This year my Forest Bride come forth and bloomed in all her fragrant glory. I have been waiting patiently and diligently carried buckets of water to keep it watered in the Summer’s heat. As it naturally grows in Summer rainfall area, I knew that if I wanted it to bloom abundantly, I had to keep it well watered, since here in the Cape it is the driest time of the year.
In southern Africa there are about 24 species, growing in the summer rainfall areas. Most species have small distribution ranges in southern Africa and are endemic to certain areas. Pavetta belongs to the Rubiaceae family which includes such fragrant delights as the gardenia family and coffee family. The sweetly scented flowers attract many pollinators such as birds, bees, wasps, beetles, ants and moths. These in turn attract birds and other predators.
It is said that the leaves of P. zeyheri, P. edentula and P. lanceolata are edible and are used as a vegetable. I tried chewing some of the young leaves and it has a sour sorrel-like taste but with a bitter after taste like. I haven’t tried to cook with it yet but it might be an interesting experiment.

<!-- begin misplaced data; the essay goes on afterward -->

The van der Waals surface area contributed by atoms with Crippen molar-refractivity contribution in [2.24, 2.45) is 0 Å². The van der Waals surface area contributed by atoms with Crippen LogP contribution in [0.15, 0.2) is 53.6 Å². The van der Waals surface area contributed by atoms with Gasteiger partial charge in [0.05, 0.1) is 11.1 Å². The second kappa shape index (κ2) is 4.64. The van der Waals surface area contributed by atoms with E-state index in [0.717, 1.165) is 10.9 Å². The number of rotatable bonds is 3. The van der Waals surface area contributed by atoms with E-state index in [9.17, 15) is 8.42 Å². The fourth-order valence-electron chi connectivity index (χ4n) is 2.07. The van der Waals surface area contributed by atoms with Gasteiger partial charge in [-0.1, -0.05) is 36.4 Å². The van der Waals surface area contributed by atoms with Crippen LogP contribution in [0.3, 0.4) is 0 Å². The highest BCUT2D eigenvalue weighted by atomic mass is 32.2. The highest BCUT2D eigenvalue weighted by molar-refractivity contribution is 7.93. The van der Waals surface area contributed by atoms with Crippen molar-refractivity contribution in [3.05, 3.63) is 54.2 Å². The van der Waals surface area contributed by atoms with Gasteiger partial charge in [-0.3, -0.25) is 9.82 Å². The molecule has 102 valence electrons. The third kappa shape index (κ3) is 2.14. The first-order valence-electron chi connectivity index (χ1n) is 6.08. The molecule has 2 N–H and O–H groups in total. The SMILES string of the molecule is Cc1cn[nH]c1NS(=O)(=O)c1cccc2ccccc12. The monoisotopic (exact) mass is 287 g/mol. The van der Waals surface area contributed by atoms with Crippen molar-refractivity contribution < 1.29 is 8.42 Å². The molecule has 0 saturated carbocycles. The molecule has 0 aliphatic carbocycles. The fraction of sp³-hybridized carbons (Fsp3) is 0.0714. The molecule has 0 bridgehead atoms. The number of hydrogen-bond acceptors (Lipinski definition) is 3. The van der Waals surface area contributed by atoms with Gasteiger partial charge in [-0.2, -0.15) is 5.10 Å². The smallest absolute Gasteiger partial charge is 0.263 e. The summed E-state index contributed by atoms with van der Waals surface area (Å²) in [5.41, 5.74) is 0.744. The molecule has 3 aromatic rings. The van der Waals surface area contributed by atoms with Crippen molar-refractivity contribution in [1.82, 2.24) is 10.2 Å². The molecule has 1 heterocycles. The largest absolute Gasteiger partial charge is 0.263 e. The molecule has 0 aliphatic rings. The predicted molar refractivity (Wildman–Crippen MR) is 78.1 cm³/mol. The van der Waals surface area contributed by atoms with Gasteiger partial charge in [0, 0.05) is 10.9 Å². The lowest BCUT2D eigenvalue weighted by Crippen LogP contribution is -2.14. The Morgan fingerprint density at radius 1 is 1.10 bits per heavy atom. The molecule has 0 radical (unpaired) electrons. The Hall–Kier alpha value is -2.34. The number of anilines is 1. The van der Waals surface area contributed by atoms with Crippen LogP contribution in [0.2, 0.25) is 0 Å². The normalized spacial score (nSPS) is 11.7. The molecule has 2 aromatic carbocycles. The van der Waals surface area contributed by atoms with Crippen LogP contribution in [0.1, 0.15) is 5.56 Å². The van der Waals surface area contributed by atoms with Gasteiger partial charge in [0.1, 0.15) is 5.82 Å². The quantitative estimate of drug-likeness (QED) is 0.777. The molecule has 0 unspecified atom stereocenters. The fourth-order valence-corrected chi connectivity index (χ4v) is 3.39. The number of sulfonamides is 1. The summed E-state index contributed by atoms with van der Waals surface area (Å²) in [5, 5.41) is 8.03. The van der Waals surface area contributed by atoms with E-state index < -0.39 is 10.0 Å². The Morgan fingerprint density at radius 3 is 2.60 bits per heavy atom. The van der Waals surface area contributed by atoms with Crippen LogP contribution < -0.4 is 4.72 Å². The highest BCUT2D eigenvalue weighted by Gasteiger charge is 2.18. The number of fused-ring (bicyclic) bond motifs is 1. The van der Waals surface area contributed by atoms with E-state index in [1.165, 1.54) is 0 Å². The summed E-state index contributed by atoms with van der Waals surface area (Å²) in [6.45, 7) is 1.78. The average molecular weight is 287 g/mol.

The reason for my diligence was to capture the scent of my Pavetta lanceolata. When I first smelled it years back it smelled like Neroli to me and I really wanted to make a perfume based on the scent. As soon as the first cluster of flowers opened, I was there with my nose in the blossoms. I was surprized, it did not smell like I remembered it. The scent was much more like gardenia with greenness of the absolute. It was in the mid-day heat. So at sunset I was back and it surprized me again, the scent was different. In the evening it becomes more like Neroli. This lady has scented mood swings.
My repeated smellings at different times of the day confirmed this diurnal variation in scent. So now my dilemma was when to pluck the flowers for enfleurage? After sniffing for a week, I decided to go with the mid-day heat scent.